For Fr Lawrence Andrew, editor of Malaysia’s only weekly paper, "The Church is working hard to reach out to Muslims, and the result is the meeting between our archbishop and the mufti." In the wake of the Jakarta attacks, the “fear of Islamisation” is growing.
Kuala Lumpur (AsiaNews) – “Many steps towards mutual understanding between Christians and Muslims have been taken in Malaysia; yet, suspicion and divisions prevail,” said Fr Lawrence Andrew, SJ editor of The Herald, a Malaysian Catholic Weekly.
“The Church,” he notes, “is working hard to reach out to Muslims, to be a builder of bridges, and that is what made our archbishop and the mufti meet."
On 8 January, Mgr Julian Leow, archbishop of Kuala Lumpur, met for the first time with Datuk Dr Zulkifli Mohamad al-Bakri (pictured), Federal Territories mufti. The two discussed religious tolerance and mutual respect.
For Fr Andrew, “This is the beginning of a long journey. For now, they have not opened new scenarios, but the mufti promised to visit the Catholic cathedral and I think he will do it.” This would a first for the country.
Behind the dialogue, The Herald’s editor said, there is a desire to defuse sectarian tensions, but also “a fear of Islamisation, especially with the new threat from the Islamic State.
“After what happened in Jakarta,” he added, “the threat touches us closely. Some suspects have been arrested in Malaysia, men who might be linked to the attacks, but we cannot see how real the danger is”. In fact, two days ago, police arrested four men; one of them was planning a suicide attack in the capital.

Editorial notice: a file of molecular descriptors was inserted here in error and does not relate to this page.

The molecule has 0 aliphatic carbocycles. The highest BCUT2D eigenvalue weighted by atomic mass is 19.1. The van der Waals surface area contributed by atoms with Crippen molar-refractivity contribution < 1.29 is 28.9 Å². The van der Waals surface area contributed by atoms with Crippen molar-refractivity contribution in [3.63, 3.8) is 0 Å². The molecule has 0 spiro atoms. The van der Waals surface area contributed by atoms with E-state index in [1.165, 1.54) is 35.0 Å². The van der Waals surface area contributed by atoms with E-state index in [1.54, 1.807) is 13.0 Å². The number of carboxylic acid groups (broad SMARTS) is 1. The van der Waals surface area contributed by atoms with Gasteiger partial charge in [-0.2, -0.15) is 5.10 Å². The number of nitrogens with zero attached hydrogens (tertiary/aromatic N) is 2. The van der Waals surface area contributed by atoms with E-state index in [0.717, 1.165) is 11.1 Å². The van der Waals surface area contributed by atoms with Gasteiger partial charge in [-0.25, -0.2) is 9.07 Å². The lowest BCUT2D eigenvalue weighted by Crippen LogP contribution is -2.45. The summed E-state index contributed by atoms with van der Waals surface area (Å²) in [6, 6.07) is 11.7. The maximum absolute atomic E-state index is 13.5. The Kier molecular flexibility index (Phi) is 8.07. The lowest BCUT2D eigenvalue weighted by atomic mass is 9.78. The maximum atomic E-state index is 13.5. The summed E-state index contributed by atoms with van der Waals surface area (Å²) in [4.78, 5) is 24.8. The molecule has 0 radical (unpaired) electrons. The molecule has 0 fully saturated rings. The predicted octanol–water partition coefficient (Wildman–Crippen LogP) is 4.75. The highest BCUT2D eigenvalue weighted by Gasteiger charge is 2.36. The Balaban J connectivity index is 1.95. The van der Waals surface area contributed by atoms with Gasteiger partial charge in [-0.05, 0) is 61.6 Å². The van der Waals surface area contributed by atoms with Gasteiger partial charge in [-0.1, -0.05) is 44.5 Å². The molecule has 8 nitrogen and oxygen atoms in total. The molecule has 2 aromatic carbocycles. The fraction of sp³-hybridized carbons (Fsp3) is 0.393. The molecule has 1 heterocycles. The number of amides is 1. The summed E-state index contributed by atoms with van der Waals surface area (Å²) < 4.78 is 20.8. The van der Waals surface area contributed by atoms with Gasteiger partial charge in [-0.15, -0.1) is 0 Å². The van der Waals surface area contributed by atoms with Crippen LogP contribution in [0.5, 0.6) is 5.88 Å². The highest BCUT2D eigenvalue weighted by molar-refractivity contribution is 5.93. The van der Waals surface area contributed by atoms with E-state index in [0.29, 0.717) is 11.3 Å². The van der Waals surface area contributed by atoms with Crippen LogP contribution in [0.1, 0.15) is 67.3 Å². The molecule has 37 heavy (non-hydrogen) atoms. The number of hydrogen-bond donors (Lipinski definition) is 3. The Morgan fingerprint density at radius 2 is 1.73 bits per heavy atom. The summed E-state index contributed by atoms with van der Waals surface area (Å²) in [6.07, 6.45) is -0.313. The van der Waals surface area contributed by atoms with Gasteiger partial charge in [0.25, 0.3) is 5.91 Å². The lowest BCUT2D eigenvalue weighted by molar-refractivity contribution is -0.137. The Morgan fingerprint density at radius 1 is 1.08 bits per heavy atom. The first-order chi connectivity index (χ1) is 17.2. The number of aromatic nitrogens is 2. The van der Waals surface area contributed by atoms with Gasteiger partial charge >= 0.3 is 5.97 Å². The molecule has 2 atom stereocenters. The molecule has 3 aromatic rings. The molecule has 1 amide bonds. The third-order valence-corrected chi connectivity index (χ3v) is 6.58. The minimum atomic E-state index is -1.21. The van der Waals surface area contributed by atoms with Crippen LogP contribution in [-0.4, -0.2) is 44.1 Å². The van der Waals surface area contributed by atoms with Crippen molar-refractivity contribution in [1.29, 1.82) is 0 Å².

Until yesterday, Christians also eagerly waited for Christian leaders to meet with Prime Minister Datuk Seri Najib Razak, expecting that topical issues like the security laws and conversions might be discussed.
"In reality, it [the meeting] was a belated Christmas dinner,” Fr Andrew said. “The prime minister did not have time to receive the Christian delegation during the holiday, and did it now. I don’t think they talked about thorny issues. No public release was issued either.”
Despite the difficulties, some signs of hope for dialogue can be seen even among Muslims. "It is very encouraging that the Sultan of Johor* is very open to Christianity. This is an important sign that will bear fruit in the future."
In Malaysia, Muslims are 60 per cent of the population of more than 28 million people. Christians are the third largest religious group (after Buddhists) with more than 2.6 million members.
In the capital, Kuala Lumpur, Catholics number 180,000 out of a population of 1.1 million people.
In general, Christians play an important role in the nation's life; however, in recent years, they have been the object of attacks and violence in relation to the use of the word Allah by non-Muslims.
* One of Malaysia’s federal states.